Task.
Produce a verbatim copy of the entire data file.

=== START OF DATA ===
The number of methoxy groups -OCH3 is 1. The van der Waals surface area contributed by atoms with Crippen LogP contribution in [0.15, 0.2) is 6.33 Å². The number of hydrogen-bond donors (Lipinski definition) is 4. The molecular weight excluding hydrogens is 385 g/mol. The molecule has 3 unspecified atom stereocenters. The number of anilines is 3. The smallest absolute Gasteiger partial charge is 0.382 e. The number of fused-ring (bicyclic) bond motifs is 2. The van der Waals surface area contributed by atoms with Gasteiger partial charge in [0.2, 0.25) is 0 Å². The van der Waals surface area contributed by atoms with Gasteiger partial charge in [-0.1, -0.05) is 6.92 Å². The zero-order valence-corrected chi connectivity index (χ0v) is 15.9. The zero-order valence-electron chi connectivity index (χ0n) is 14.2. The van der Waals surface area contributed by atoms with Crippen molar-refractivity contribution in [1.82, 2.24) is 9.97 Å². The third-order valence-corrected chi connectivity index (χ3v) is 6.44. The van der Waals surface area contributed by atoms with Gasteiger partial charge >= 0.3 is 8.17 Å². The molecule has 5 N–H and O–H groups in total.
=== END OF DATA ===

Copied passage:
The number of methoxy groups -OCH3 is 1. The van der Waals surface area contributed by atoms with Crippen LogP contribution in [0.15, 0.2) is 6.33 Å². The number of hydrogen-bond donors (Lipinski definition) is 4. The molecular weight excluding hydrogens is 385 g/mol. The molecule has 3 unspecified atom stereocenters. The number of anilines is 3. The smallest absolute Gasteiger partial charge is 0.382 e. The number of fused-ring (bicyclic) bond motifs is 2. The van der Waals surface area contributed by atoms with Gasteiger partial charge in [0.2, 0.25) is 0 Å². The van der Waals surface area contributed by atoms with Gasteiger partial charge in [-0.1, -0.05) is 6.92 Å². The zero-order valence-corrected chi connectivity index (χ0v) is 15.9. The zero-order valence-electron chi connectivity index (χ0n) is 14.2. The van der Waals surface area contributed by atoms with Crippen molar-refractivity contribution in [1.82, 2.24) is 9.97 Å². The third-order valence-corrected chi connectivity index (χ3v) is 6.44. The van der Waals surface area contributed by atoms with Gasteiger partial charge >= 0.3 is 8.17 Å². The molecule has 5 N–H and O–H groups in total.